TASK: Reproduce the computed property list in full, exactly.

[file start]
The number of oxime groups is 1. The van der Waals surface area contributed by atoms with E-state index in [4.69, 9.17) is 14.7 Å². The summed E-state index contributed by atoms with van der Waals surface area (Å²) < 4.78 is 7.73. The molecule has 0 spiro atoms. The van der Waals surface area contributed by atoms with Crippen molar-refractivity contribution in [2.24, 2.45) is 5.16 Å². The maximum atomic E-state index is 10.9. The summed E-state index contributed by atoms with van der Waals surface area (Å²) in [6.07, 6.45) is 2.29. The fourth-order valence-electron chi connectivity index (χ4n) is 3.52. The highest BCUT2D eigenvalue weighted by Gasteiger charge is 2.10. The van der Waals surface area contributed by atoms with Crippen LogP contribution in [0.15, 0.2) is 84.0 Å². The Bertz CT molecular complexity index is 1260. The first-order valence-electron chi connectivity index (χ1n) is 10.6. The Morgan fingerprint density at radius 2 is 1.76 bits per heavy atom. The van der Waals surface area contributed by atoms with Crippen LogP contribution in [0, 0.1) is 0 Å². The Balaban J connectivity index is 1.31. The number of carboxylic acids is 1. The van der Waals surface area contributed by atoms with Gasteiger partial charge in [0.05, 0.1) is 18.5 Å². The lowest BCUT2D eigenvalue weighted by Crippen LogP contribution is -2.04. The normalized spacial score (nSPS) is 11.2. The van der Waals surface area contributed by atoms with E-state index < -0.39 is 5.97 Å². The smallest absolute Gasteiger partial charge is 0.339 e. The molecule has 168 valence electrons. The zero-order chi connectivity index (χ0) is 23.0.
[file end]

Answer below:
The number of oxime groups is 1. The van der Waals surface area contributed by atoms with E-state index in [4.69, 9.17) is 14.7 Å². The summed E-state index contributed by atoms with van der Waals surface area (Å²) < 4.78 is 7.73. The molecule has 0 spiro atoms. The van der Waals surface area contributed by atoms with Crippen molar-refractivity contribution in [2.24, 2.45) is 5.16 Å². The maximum atomic E-state index is 10.9. The summed E-state index contributed by atoms with van der Waals surface area (Å²) in [6.07, 6.45) is 2.29. The fourth-order valence-electron chi connectivity index (χ4n) is 3.52. The highest BCUT2D eigenvalue weighted by Gasteiger charge is 2.10. The van der Waals surface area contributed by atoms with Crippen LogP contribution in [0.15, 0.2) is 84.0 Å². The Bertz CT molecular complexity index is 1260. The first-order valence-electron chi connectivity index (χ1n) is 10.6. The Morgan fingerprint density at radius 2 is 1.76 bits per heavy atom. The van der Waals surface area contributed by atoms with Crippen LogP contribution in [0, 0.1) is 0 Å². The Balaban J connectivity index is 1.31. The number of carboxylic acids is 1. The van der Waals surface area contributed by atoms with Gasteiger partial charge in [0.05, 0.1) is 18.5 Å². The lowest BCUT2D eigenvalue weighted by Crippen LogP contribution is -2.04. The normalized spacial score (nSPS) is 11.2. The van der Waals surface area contributed by atoms with E-state index < -0.39 is 5.97 Å². The smallest absolute Gasteiger partial charge is 0.339 e. The molecule has 168 valence electrons. The zero-order chi connectivity index (χ0) is 23.0.